14th January 1968
The US president was Lyndon B. Johnson. Hello Goodbye by The Beatles was in the top five. But on this day 50 years ago today, our quiet family life would be turned upside down.
Five years previously we’d left Dublin, and moved to London. Like a lot of Irish people before, it was about starting a new life. Hopefully one full of joy and happiness.
To start with, it was just that. We may have initially struggled financially, but it was a lovely, protective environment for a young boy to grow up in. My Dad worked hard ensuring his family were provided for, whilst my Mum did what all mothers do best.
All of this was to change over the weekend of 13-14 January 1968. I remember it well. The 13th was a normal family Saturday full of expectation of what the weekend would bring. If only we’d have known what was to come.
I remember waking up on Sunday morning and realising something wasn’t quite right. My Mum seemed upset, but was trying to hide it from me and my sister. The neighbour popped around and looked after us, whilst my Mum dealt with various visitors including an ambulance, priest, and the police.
It transpired that my Dad had woken in the early hours of the morning feeling unwell, and suffering chest pain. He’d got up, taken some painkillers, and gone back to bed. Later that night my Mum woke up to find him dead next to her. He’d had a heart attack and died.
As an eight year old, this was all a bit too much to take in. Looking back I don’t think I really understood the severity of our predicament, when I was finally told what had happened.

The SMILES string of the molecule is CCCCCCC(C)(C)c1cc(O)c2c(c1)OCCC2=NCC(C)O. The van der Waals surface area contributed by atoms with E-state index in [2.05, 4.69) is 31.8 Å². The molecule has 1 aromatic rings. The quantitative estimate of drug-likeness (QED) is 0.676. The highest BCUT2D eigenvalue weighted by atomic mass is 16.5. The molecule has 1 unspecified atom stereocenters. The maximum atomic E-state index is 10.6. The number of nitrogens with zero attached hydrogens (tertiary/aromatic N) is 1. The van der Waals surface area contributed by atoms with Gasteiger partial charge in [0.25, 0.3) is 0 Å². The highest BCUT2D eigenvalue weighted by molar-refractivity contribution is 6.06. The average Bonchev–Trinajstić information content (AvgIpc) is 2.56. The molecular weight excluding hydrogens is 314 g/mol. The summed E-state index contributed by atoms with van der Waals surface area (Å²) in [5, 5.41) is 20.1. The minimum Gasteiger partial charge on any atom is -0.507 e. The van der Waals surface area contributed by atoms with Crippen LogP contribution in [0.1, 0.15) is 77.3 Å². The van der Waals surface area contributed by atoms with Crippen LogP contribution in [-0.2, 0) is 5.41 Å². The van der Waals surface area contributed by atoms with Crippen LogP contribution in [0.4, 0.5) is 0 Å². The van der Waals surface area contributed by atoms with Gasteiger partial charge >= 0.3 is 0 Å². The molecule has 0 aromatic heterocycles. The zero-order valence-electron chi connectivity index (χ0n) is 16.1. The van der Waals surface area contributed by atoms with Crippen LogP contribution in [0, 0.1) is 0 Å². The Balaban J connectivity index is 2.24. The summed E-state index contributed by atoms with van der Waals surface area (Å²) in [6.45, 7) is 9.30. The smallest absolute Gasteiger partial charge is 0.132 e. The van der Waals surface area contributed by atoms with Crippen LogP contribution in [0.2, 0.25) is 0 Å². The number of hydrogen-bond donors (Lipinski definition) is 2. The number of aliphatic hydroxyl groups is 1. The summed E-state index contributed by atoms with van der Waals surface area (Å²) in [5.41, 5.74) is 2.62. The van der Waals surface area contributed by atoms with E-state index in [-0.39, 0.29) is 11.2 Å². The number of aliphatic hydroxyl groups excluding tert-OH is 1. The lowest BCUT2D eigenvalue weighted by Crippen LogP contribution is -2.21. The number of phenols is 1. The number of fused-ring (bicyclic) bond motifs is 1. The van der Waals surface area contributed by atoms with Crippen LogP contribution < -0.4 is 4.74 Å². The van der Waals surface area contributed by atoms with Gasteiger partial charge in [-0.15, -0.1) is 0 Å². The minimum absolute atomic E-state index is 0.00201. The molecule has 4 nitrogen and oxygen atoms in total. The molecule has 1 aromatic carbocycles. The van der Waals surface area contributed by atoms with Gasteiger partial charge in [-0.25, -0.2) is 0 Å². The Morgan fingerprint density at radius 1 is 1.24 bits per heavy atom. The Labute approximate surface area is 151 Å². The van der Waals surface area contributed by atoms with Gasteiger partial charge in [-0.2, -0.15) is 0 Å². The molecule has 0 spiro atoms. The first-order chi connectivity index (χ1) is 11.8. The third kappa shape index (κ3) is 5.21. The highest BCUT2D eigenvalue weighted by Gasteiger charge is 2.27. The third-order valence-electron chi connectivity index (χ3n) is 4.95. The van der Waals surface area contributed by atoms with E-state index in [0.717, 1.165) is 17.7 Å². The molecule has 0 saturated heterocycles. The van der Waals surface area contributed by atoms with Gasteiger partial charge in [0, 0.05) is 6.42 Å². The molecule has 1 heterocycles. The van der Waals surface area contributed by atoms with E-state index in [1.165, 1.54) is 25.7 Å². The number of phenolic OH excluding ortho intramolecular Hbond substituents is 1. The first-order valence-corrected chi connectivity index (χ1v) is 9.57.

Times like this is when you find out who your friends are. Our neighbours were superb. They needed to be, as all our family were still in Dublin. My Mum’s sister arrived a day or two later to look after us, whilst Mum went through the formalities of arranging the funeral.
I remember wanting to go to the funeral, but was told it would be better if I didn’t. It is a decision I deeply regret. I understand their reasoning behind it, but even today I wish they’d let me go. I still find funerals very emotional, particularly those involving men, and put this down to my inability to say “goodbye” to a warmhearted and loving father.
14 January 2018
Roll the clock forward 50 years, and a lot has changed. My sister and I have carved out successful careers, and met our “special one”. We’ve very contented lives. We’re very lucky.
Our Mum is still going. I was going to add “strong” on the end of that, but as she’s well into her 90s, her health isn’t quite what it once was. That said, I firmly believe that one of the major reasons why she’s kept going this long, is that she takes great pride and joy in seeing what my sister and I have become.
They say pride comes before a fall, but in this instance it is entirely justified. She is the one who brought up two children single handed. She is the one who overnight had to find a job that provided for her family. She is the one who had to hold down this job, whilst doing everything a mother needed to do. It is largely down to her that we’ve both turned out the way we are.
Thank you Mum. I know it wasn’t easy, but we’ve all turned out OK.